Bologna is an old university city with lavish porticoed walkways and squares, fine historic buildings, and an interesting medieval center. The city is known for its beauty, great cuisine, and left-wing politics - home to the former Italian communist party and its newspaper, L'Unita. Bologna can be visited any time of the year although it may be pretty cold in winter and hot in summer. For more about when to go, see Bologna Travel Weather
Bologna is the capital of the Emilia-Romagna region in northern Italy. It's less than an hour inland from the east coast and about halfway between Florence and Milan. See Emilia-Romagna Map. Nearby cities of interest include Modena and Ravenna.
Bologna is a main transportation hub for several train lines with easy access to Milan, Venice, Florence, Rome, and both coasts. The historic center is a short walk from the train station but you can also take a bus. Most of the compact historic center is closed to traffic and is great for walking. There is good public transportation within the city and a small airport outside Bologna (see Italy Airports Map).
Bologna's large tourist information office is at Piazza Maggiore, 1. They have lots of maps and information about Bologna and the region. Two organizations give 2-hour guided walks in English from the tourist office. There are also small branches at the train station and airport.
Where to Stay:
Find places to stay with these top-rated Bologna hotels.
Handmade egg pasta and stuffed pasta, especially tortellini, are specialties of Bologna and of course, there is the famous pasta bolognese, tagliatelle with ragu (a long cooked meat sauce). Bologna is also known for its salami and ham. The cuisine of the Emilia-Romagna region is some of the best in Italy.
Nightlife and Events:
Bologna has many summer entertainment options in July and August. There is a daily open-air disco in Parco Cavaioni on the outskirts of the city and the city-sponsored Bologna Sogna series, with concerts at museums and buildings around town. During the rest of the year, there is lots of nightlife for young people in the university area.
New Year's Eve is traditionally celebrated with the unusual Fiera del Bue Grasso (fat ox fair). The ox is decorated from horns to tail with flowers and ribbons and there's a procession that ends just before midnight in Piazza San Petronio, followed by fireworks. In Piazza Maggiore there's live music, performances, and a street market. At midnight an effigy of an old man is thrown into a bonfire.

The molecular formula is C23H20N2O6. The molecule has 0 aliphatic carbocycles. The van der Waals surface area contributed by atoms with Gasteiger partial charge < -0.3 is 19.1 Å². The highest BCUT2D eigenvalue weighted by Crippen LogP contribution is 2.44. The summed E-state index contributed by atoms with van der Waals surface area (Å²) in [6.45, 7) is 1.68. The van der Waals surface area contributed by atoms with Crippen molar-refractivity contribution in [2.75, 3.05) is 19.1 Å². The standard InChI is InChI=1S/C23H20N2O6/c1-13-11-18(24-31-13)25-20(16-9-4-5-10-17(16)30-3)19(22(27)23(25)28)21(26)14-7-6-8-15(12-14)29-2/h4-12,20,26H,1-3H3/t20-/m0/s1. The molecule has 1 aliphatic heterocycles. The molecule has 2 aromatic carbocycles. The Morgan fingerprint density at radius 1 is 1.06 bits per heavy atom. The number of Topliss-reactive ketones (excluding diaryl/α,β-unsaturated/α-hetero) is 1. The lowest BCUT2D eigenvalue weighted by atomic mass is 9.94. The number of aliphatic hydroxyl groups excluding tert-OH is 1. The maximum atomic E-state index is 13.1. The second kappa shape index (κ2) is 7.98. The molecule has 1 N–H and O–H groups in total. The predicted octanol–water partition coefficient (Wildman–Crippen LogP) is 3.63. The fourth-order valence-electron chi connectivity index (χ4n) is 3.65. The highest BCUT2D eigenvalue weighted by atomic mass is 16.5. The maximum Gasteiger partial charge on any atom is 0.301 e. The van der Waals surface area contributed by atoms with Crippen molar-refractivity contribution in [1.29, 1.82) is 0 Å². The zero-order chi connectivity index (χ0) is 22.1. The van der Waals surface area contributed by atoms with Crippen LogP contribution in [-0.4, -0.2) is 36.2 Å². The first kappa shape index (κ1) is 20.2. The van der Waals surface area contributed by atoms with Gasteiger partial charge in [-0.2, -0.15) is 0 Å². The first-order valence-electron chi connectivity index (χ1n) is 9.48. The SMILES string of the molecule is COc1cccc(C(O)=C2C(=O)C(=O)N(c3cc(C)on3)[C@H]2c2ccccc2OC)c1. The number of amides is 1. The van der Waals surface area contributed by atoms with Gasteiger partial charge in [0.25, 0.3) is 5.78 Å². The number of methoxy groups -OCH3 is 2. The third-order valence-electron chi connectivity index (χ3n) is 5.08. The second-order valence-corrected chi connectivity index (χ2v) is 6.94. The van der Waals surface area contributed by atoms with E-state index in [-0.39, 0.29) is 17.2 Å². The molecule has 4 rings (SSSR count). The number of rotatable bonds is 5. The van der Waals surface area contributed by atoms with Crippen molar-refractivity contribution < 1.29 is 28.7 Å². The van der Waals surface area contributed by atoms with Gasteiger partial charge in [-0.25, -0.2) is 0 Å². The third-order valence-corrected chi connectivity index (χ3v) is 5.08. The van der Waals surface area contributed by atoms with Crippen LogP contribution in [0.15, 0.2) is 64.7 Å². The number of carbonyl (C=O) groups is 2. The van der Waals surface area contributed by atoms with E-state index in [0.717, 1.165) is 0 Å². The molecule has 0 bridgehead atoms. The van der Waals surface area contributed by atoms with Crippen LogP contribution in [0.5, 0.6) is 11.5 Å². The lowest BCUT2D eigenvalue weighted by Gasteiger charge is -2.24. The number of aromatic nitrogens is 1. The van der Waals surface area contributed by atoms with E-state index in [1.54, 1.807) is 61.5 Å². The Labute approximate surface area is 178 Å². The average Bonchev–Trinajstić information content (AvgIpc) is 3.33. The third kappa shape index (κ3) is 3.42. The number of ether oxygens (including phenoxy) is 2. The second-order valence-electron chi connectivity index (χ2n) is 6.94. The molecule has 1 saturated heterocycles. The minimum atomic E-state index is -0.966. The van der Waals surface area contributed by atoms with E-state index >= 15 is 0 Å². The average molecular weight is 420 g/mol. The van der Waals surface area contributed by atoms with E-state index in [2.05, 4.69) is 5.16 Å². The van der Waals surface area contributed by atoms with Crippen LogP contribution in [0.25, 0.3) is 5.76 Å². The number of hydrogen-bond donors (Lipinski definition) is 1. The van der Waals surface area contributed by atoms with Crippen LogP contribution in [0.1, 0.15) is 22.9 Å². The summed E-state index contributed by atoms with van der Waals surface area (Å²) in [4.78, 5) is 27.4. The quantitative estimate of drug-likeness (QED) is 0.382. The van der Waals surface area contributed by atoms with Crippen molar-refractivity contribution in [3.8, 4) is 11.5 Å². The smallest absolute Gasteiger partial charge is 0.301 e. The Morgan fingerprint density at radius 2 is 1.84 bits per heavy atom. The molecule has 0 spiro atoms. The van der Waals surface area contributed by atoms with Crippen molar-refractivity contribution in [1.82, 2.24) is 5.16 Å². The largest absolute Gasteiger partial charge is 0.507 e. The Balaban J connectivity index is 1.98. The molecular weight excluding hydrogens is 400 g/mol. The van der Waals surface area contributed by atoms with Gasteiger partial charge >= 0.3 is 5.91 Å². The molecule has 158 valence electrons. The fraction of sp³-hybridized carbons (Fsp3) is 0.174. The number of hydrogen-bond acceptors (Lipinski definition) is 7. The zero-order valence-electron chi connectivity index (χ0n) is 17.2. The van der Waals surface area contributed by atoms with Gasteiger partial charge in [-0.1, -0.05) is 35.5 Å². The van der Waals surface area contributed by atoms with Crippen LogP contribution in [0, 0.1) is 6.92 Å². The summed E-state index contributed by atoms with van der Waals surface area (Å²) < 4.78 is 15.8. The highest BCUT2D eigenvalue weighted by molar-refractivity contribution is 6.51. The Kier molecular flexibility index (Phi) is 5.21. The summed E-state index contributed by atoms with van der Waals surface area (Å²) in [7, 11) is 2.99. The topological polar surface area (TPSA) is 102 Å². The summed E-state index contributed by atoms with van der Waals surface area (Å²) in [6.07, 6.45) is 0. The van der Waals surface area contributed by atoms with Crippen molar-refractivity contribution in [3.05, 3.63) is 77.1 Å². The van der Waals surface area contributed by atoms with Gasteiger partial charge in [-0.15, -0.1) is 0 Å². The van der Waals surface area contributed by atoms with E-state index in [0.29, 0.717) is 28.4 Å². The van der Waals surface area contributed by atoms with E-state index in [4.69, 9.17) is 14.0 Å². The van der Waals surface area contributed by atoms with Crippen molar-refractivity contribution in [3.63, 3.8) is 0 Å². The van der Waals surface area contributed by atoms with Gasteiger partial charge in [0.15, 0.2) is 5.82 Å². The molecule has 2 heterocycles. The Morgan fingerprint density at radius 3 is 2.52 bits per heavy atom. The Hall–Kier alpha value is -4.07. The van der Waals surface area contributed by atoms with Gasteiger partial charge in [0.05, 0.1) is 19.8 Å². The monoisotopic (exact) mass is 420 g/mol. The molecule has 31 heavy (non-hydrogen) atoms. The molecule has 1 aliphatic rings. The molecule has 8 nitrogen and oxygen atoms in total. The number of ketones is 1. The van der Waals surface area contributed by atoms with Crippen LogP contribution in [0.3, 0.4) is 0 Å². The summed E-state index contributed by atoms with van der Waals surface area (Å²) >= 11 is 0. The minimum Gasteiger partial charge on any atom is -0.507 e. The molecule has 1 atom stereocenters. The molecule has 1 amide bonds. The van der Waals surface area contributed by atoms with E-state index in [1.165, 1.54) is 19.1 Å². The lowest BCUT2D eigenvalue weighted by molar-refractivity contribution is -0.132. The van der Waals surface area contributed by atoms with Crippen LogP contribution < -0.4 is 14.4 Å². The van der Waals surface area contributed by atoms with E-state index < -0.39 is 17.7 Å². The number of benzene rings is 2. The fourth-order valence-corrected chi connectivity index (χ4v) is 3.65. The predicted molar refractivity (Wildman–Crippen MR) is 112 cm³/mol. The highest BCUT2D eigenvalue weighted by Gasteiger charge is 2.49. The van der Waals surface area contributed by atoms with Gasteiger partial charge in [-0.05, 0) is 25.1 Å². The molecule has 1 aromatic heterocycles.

What to See in Bologna:
- Bologna's compact medieval center has several beautiful churches, monuments, and civic buildings. ITs many porticoed sidewalks make for pleasant walking and window shopping.
- Piazza Maggiore is one of the central squares, lined with arcades. It's a good place to sit at an outdoor cafe. Around the square are the Gothic Basilica of San Petronio, the Palazzo dei Notai, and the Archeological Museum.
- Piazza del Nettuno, next to Piazza Maggiore, another of Bologna's main squares, has an ornate 16th-century fountain in the center and is surrounded by medieval civic buildings. Go inside the library and admire its beautiful interior.
- Via Clavatura, east of the squares, has a number of small, interesting food stalls.
- You can climb the steep staircase to the top of Torre degli Asinelli, one of only a few surviving medieval towers, for a great view of Bologna. Torre degli Asinelli and another leaning tower are in Piazza Porta Ravegnana where seven medieval streets converge.
- In Piazza Santo Stefano you will find an unusual cluster of four interlocking Romanesque churches. The oldest, the church of SS. Vitale e Agricola, has parts of Roman temples and columns. There is also an interesting courtyard with a maze of little chapels.
- The Pinacoteca Nazionale is one of Italy's best galleries with several important works of art.
- The University, one of Europe's oldest, is worth a visit. Palazzo Poggi has two interesting museums. Sometimes you will see student demonstrations or lively graduation celebrations.